But now, if a mere empty Review, followed by Review-dinner, ball, and such gesticulation and flirtation as there may be, interests the happy County-town, and makes it the envy of surrounding County-towns, how much more might this! In a fortnight, larger Montelimart, half ashamed of itself, will do as good, and better. On the Plain of Montelimart, or what is equally sonorous, ‘under the Walls of Montelimart,’ the thirteenth of December sees new gathering and obtestation; six thousand strong; and now indeed, with these three remarkable improvements, as unanimously resolved on there. First that the men of Montelimart do federate with the already federated men of Etoile. Second, that, implying not expressing the circulation of grain, they ‘swear in the face of God and their Country’ with much more emphasis and comprehensiveness, ‘to obey all decrees of the National Assembly, and see them obeyed, till death, jusqu’a la mort.’ Third, and most important, that official record of all this be solemnly delivered in to the National Assembly, to M. de Lafayette, and ‘to the Restorer of French Liberty;’ who shall all take what comfort from it they can. Thus does larger Montelimart vindicate its Patriot importance, and maintain its rank in the municipal scale. (Hist. Parl. vii. 4.)

And so, with the New-year, the signal is hoisted; for is not a National Assembly, and solemn deliverance there, at lowest a National Telegraph? Not only grain shall circulate, while there is grain, on highways or the Rhone-waters, over all that South–Eastern region, — where also if Monseigneur d’Artois saw good to break in from Turin, hot welcome might wait him; but whatsoever Province of France is straitened for grain, or vexed with a mutinous Parlement, unconstitutional plotters, Monarchic Clubs, or any other Patriot ailment, — can go and do likewise, or even do better. And now, especially, when the February swearing has set them all agog! From Brittany to Burgundy, on most plains of France, under most City-walls, it is a blaring of trumpets, waving of banners, a constitutional manoeuvring: under the vernal skies, while Nature too is putting forth her green Hopes, under bright sunshine defaced by the stormful East; like Patriotism victorious, though with difficulty, over Aristocracy and defect of grain! There march and constitutionally wheel, to the ca-ira-ing mood of fife and drum, under their tricolor Municipals, our clear-gleaming Phalanxes; or halt, with uplifted right-hand, and artillery-salvoes that imitate Jove’s thunder; and all the Country, and metaphorically all ‘the Universe,’ is looking on. Wholly, in their best apparel, brave men, and beautifully dizened women, most of whom have lovers there; swearing, by the eternal Heavens and this green-growing all-nutritive Earth, that France is free!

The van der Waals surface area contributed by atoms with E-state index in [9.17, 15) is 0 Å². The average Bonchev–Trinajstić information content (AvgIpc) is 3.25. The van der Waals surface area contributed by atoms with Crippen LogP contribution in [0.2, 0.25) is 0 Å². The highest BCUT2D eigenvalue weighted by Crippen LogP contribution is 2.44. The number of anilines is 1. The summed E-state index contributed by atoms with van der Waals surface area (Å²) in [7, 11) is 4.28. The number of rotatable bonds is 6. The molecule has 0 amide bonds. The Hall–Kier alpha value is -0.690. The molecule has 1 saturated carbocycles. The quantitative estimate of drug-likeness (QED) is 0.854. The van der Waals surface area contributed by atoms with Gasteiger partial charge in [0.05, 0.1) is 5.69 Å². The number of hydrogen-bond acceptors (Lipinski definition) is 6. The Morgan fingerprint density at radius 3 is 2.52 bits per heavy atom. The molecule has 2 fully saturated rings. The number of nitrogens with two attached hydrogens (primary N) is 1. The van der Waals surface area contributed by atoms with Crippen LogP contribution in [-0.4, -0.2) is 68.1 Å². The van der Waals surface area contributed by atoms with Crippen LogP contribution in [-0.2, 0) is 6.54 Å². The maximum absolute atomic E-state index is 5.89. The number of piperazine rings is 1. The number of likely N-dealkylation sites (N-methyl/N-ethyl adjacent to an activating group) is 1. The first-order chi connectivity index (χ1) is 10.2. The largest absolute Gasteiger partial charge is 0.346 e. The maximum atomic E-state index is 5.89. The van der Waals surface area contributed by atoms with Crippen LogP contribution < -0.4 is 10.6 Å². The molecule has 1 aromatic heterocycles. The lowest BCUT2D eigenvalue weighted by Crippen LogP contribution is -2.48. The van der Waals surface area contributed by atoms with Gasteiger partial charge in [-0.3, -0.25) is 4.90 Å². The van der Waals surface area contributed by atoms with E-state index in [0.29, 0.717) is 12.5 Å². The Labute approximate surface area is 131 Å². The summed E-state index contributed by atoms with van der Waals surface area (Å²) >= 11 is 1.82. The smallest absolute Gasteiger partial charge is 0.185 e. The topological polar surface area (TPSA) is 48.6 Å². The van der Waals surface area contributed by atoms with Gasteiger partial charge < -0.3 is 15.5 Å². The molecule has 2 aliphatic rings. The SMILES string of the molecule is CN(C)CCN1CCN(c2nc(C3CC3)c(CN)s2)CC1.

Sweetest days, when (astonishing to say) mortals have actually met together in communion and fellowship; and man, were it only once through long despicable centuries, is for moments verily the brother of man! — And then the Deputations to the National Assembly, with highflown descriptive harangue; to M. de Lafayette, and the Restorer; very frequently moreover to the Mother of Patriotism sitting on her stout benches in that Hall of the Jacobins! The general ear is filled with Federation. New names of Patriots emerge, which shall one day become familiar: Boyer–Fonfrede eloquent denunciator of a rebellious Bourdeaux Parlement; Max Isnard eloquent reporter of the Federation of Draguignan; eloquent pair, separated by the whole breadth of France, who are nevertheless to meet. Ever wider burns the flame of Federation; ever wider and also brighter. Thus the Brittany and Anjou brethren mention a Fraternity of all true Frenchmen; and go the length of invoking ‘perdition and death’ on any renegade: moreover, if in their National–Assembly harangue, they glance plaintively at the marc d’argent which makes so many citizens passive, they, over in the Mother–Society, ask, being henceforth themselves ‘neither Bretons nor Angevins but French,’ Why all France has not one Federation, and universal Oath of Brotherhood, once for all? (Reports, &c. (in Hist. Parl. ix. 122–147).) A most pertinent suggestion; dating from the end of March. Which pertinent suggestion the whole Patriot world cannot but catch, and reverberate and agitate till it become loud; — which, in that case, the Townhall Municipals had better take up, and meditate.